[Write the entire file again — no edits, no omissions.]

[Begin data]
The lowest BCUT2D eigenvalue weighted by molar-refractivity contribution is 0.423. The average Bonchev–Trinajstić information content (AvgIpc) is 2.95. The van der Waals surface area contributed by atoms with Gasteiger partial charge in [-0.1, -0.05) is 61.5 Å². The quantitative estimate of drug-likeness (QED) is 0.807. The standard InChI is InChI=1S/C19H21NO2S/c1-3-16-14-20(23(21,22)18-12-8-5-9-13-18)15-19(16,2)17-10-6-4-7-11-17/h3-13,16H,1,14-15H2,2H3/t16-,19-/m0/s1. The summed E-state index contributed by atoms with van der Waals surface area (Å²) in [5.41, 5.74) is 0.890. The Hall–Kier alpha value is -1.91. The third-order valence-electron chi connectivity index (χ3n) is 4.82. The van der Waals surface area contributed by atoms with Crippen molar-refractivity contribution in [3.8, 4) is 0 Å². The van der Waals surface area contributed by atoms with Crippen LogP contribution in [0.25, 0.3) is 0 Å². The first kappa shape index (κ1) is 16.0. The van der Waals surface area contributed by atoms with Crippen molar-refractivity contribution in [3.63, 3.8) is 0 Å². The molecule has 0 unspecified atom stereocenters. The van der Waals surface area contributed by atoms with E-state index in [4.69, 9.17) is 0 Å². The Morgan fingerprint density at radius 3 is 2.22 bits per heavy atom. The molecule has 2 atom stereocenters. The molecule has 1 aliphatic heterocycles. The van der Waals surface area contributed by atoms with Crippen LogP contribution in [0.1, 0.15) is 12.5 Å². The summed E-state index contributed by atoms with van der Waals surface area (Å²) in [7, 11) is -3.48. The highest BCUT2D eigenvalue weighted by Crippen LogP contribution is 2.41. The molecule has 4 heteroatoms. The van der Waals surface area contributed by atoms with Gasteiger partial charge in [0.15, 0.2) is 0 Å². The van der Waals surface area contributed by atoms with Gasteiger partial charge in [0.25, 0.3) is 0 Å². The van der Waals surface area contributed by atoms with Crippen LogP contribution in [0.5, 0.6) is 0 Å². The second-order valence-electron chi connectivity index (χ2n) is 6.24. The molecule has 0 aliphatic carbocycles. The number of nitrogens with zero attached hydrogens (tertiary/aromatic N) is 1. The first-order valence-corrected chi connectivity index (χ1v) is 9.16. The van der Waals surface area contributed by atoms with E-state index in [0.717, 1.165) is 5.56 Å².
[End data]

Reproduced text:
The lowest BCUT2D eigenvalue weighted by molar-refractivity contribution is 0.423. The average Bonchev–Trinajstić information content (AvgIpc) is 2.95. The van der Waals surface area contributed by atoms with Gasteiger partial charge in [-0.1, -0.05) is 61.5 Å². The quantitative estimate of drug-likeness (QED) is 0.807. The standard InChI is InChI=1S/C19H21NO2S/c1-3-16-14-20(23(21,22)18-12-8-5-9-13-18)15-19(16,2)17-10-6-4-7-11-17/h3-13,16H,1,14-15H2,2H3/t16-,19-/m0/s1. The summed E-state index contributed by atoms with van der Waals surface area (Å²) in [5.41, 5.74) is 0.890. The Hall–Kier alpha value is -1.91. The third-order valence-electron chi connectivity index (χ3n) is 4.82. The van der Waals surface area contributed by atoms with Crippen molar-refractivity contribution in [3.8, 4) is 0 Å². The van der Waals surface area contributed by atoms with Crippen LogP contribution in [0.25, 0.3) is 0 Å². The first kappa shape index (κ1) is 16.0. The van der Waals surface area contributed by atoms with Crippen molar-refractivity contribution in [3.63, 3.8) is 0 Å². The molecule has 0 unspecified atom stereocenters. The van der Waals surface area contributed by atoms with E-state index in [4.69, 9.17) is 0 Å². The Morgan fingerprint density at radius 3 is 2.22 bits per heavy atom. The molecule has 2 atom stereocenters. The molecule has 1 aliphatic heterocycles. The van der Waals surface area contributed by atoms with Crippen LogP contribution in [0.1, 0.15) is 12.5 Å². The summed E-state index contributed by atoms with van der Waals surface area (Å²) in [7, 11) is -3.48. The highest BCUT2D eigenvalue weighted by Crippen LogP contribution is 2.41. The molecule has 4 heteroatoms. The van der Waals surface area contributed by atoms with Gasteiger partial charge in [0.15, 0.2) is 0 Å². The van der Waals surface area contributed by atoms with Gasteiger partial charge in [0.25, 0.3) is 0 Å². The van der Waals surface area contributed by atoms with Crippen LogP contribution in [0.5, 0.6) is 0 Å². The second-order valence-electron chi connectivity index (χ2n) is 6.24. The molecule has 0 aliphatic carbocycles. The number of nitrogens with zero attached hydrogens (tertiary/aromatic N) is 1. The first-order valence-corrected chi connectivity index (χ1v) is 9.16. The van der Waals surface area contributed by atoms with E-state index in [0.717, 1.165) is 5.56 Å².